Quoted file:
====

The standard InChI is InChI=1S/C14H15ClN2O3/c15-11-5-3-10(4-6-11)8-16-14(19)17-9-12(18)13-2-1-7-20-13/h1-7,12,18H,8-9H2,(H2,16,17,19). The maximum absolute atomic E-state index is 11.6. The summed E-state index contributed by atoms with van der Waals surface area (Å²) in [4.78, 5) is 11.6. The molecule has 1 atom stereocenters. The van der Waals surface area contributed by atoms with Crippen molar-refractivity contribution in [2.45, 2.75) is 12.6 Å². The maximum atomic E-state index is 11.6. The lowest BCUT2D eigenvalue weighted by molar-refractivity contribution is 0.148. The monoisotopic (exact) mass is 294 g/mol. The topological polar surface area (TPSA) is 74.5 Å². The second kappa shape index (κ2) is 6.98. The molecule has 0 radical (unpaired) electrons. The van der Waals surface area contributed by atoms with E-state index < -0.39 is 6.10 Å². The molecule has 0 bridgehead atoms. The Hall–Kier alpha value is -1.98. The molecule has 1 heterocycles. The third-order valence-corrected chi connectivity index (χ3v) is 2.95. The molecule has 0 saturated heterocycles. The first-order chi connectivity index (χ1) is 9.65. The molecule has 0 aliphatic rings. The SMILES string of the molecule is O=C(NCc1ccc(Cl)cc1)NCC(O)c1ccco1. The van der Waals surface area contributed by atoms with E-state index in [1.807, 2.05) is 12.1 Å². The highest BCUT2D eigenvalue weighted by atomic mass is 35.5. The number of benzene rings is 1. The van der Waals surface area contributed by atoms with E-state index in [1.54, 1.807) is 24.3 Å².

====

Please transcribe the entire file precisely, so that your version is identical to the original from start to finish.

The standard InChI is InChI=1S/C14H15ClN2O3/c15-11-5-3-10(4-6-11)8-16-14(19)17-9-12(18)13-2-1-7-20-13/h1-7,12,18H,8-9H2,(H2,16,17,19). The maximum absolute atomic E-state index is 11.6. The summed E-state index contributed by atoms with van der Waals surface area (Å²) in [4.78, 5) is 11.6. The molecule has 1 atom stereocenters. The van der Waals surface area contributed by atoms with Crippen molar-refractivity contribution in [2.45, 2.75) is 12.6 Å². The maximum atomic E-state index is 11.6. The lowest BCUT2D eigenvalue weighted by molar-refractivity contribution is 0.148. The monoisotopic (exact) mass is 294 g/mol. The topological polar surface area (TPSA) is 74.5 Å². The second kappa shape index (κ2) is 6.98. The molecule has 0 radical (unpaired) electrons. The van der Waals surface area contributed by atoms with E-state index < -0.39 is 6.10 Å². The molecule has 0 bridgehead atoms. The Hall–Kier alpha value is -1.98. The molecule has 1 heterocycles. The third-order valence-corrected chi connectivity index (χ3v) is 2.95. The molecule has 0 saturated heterocycles. The first-order chi connectivity index (χ1) is 9.65. The molecule has 0 aliphatic rings. The SMILES string of the molecule is O=C(NCc1ccc(Cl)cc1)NCC(O)c1ccco1. The van der Waals surface area contributed by atoms with E-state index in [1.807, 2.05) is 12.1 Å². The highest BCUT2D eigenvalue weighted by atomic mass is 35.5. The number of benzene rings is 1. The van der Waals surface area contributed by atoms with E-state index in [1.54, 1.807) is 24.3 Å².